andygates: (Default)
The new LJ terms are unacceptable, so I'm moving this old blog from LiveJournal here to Dreamwidth: ; nothing much happens but I don't want to lose the old stuff. Ephemera and all that.

I'm angry enough to post that Putin clown pic, but this will be more practical:
andygates: (Default)
The new LJ terms are unacceptable, so I'm moving this old blog to Dreamwidth:

I'm angry enough to post that Putin clown pic, but this will be more practical:

Screw you guys, I'm out of here.
andygates: (badger)
I've been trying to get my head around the numbers involved in the bovine TB drama.  The take-home number from the Government's Randomised Badger Cull Trial (the Krebs trial) is a reduction of up to 16% in bovine TB after nine years of culling.

Let's say you've got a medium-large dairy herd, 200 cattle.  Let's say you have really bad TB, and 10% a year are culled as TB "reactors" (cattle that react to the test).  20 cattle per year.  At the end of a decade of culling badgers across your land by the Krebs method, you have 17 reactors: 16% is really lost in the rounding on such small numbers.  So you spend nine years culling on your land, hiring people to do it, faffing with paperwork, dealing with saboteurs, and after all that you've saved three cows a year? 

That can't be worth the effort. 

It gets worse.  The cull method that DEFRA propose isn't the Krebs method: it's widely agreed to be less effective.  It's not been tested, but instead of trapping it goes for wild shooting with ample chance of perturbing the local badger population.  Perturbing the population - stirring 'em up - spreads disease and makes things worse for cattle and badgers both.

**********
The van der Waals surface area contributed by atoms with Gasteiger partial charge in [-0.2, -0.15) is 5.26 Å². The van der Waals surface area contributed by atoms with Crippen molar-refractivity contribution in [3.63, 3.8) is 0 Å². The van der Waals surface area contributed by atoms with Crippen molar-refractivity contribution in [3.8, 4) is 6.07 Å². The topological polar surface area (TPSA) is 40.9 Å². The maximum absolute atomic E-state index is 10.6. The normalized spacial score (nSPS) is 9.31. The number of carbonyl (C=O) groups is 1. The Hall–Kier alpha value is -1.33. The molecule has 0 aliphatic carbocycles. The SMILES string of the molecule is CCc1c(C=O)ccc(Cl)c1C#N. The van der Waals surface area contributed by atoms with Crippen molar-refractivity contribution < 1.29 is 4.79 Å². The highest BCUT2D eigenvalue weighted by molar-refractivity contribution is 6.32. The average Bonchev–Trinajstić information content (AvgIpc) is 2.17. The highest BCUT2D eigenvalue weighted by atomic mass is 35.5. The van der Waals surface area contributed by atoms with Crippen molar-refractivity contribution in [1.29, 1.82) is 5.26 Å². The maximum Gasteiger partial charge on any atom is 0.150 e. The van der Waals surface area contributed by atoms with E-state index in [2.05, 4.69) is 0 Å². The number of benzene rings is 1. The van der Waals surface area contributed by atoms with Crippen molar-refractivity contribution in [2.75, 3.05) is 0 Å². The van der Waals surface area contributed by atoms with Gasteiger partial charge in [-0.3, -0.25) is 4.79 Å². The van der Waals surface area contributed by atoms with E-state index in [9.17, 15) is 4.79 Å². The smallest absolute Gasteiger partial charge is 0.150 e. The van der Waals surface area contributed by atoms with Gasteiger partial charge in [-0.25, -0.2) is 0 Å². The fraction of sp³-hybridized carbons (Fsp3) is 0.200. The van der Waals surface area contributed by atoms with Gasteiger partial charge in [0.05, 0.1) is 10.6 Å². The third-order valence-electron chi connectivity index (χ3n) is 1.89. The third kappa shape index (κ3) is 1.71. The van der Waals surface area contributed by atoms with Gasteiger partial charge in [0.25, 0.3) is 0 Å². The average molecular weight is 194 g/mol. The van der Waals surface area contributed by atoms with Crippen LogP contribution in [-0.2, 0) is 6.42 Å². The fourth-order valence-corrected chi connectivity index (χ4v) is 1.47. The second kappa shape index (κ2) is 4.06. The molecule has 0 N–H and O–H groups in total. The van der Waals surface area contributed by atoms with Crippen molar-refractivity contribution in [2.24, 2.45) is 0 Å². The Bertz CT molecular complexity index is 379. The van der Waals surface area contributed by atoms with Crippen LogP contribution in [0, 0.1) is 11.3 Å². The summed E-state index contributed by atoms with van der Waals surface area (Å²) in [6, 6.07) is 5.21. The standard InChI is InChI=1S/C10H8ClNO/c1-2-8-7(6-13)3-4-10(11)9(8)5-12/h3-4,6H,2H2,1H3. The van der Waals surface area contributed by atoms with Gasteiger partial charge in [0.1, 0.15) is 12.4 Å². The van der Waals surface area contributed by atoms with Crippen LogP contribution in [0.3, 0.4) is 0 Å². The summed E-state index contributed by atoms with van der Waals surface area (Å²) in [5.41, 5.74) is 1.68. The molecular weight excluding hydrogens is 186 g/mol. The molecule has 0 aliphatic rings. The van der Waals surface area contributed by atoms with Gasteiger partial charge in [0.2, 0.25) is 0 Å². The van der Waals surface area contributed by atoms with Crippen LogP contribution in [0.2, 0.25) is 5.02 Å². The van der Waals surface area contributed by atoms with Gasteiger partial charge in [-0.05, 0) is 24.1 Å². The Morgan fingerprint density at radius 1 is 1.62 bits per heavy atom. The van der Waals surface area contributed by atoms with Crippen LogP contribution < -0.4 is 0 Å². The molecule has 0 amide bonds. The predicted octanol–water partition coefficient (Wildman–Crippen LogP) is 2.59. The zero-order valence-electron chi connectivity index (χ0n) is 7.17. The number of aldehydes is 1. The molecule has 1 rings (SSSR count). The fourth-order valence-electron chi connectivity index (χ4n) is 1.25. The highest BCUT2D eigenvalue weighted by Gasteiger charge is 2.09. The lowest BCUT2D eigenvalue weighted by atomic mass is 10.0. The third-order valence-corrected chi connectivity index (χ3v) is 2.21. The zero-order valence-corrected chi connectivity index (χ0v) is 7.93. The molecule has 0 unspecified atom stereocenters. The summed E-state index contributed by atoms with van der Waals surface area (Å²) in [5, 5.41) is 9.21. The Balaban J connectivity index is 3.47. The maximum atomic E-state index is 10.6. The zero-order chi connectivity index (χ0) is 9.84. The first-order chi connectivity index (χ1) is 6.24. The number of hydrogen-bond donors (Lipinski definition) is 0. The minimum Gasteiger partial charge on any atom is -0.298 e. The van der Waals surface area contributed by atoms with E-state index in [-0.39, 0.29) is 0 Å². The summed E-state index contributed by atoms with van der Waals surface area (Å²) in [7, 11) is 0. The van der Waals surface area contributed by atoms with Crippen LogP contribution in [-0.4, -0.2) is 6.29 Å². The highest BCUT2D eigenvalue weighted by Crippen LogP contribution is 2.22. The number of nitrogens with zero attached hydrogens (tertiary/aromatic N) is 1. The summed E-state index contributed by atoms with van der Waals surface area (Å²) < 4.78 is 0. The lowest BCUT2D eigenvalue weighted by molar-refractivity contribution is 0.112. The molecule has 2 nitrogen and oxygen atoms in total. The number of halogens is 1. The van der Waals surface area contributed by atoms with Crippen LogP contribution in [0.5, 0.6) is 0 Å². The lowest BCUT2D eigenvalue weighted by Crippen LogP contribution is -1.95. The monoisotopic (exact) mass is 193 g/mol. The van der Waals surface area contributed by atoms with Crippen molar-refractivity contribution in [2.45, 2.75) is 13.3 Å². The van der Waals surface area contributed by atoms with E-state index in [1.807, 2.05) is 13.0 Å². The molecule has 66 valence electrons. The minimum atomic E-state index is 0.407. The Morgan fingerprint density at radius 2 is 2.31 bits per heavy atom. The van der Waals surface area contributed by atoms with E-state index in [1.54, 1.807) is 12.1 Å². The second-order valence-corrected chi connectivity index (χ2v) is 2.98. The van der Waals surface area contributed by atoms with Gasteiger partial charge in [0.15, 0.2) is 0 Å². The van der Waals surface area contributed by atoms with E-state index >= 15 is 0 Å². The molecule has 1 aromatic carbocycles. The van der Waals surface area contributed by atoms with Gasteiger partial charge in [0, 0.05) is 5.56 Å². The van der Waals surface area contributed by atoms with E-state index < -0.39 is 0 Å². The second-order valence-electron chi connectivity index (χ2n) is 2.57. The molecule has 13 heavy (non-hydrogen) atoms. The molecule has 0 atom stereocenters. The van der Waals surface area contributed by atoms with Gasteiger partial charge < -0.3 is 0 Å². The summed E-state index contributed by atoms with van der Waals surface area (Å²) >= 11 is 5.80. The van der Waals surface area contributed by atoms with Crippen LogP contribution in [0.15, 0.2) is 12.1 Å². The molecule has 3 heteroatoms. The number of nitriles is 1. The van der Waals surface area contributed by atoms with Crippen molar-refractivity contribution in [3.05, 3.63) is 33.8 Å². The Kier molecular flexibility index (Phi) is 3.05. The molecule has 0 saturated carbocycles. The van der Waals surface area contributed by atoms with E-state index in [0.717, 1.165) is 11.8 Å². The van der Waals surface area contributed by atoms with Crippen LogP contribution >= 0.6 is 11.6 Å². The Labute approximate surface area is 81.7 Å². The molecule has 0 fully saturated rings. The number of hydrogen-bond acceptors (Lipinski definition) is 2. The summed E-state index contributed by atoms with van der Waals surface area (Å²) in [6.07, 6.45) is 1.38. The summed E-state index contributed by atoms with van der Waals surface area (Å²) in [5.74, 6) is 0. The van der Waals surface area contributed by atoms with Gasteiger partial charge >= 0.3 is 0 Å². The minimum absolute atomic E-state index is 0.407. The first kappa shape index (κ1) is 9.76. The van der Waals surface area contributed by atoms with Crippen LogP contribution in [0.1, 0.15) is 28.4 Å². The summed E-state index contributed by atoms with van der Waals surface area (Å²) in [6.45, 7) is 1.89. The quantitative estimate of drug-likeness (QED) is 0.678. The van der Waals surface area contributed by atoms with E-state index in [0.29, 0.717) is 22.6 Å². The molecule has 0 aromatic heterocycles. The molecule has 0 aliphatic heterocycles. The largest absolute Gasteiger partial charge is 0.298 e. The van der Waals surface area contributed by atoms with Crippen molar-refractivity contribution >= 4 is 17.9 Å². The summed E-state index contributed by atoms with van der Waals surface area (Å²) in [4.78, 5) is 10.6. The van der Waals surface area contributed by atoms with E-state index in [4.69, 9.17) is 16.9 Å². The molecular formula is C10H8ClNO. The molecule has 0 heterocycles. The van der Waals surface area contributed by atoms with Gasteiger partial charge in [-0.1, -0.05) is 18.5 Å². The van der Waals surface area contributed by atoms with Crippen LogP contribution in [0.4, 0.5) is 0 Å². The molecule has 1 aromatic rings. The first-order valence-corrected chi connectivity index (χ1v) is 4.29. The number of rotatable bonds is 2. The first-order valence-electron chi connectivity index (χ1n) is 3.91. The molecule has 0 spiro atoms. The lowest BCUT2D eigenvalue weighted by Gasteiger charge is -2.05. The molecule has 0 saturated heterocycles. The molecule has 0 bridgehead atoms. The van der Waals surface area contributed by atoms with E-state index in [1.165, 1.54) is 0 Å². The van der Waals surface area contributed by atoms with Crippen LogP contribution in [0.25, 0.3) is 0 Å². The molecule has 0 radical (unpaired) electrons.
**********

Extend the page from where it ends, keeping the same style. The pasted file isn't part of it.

The rational response is to abandon the cull and pour effort into the ongoing badger TB vaccines being trialled at, for example, Killerton in Devon.  That's what the Welsh farming office are doing.  That's what the English should be doing too.
andygates: (Default)
This is going to be a bit of a rant, following on from the building hand-wringing about getting all minced up on the roads.  Apologies for offence caused, but, fuckit.

The sides of lorries are FUCKING DEATH ZONES.  AVOID THEM.

That is all.


Does this need a "You wouldn't jump into a woodchipper?  You wouldn't dangle your legs in lava?" public service advert?  ARE PEOPLE REALLY SO FUCKING THICK?

Yes, I know they are, or in a hurry, and yes the road shouldn't be a mindless grinding machine lubricated with the blood of Our Tribe but by FUCK on a HOLY FUCKING FUCKDAY the stories I read are all - to my jaded eye - avoidable.  

I'd bet a fat pot that these are the same people who wear a fluo vest and a helmet on backwards and then jump red lights having ticked the boxes and thinking they're safe but with THE ROAD SENSE OF A BLOODY BADGER.


STOP DYING LIKE IDIOTS! You're making me look bad.  

"But how," I hear them ask, "How do we learn this, that you so-smug on your ivory seatpost claim to be Great Wisdom?  Evil Government doesn't train us!  Waily waily!"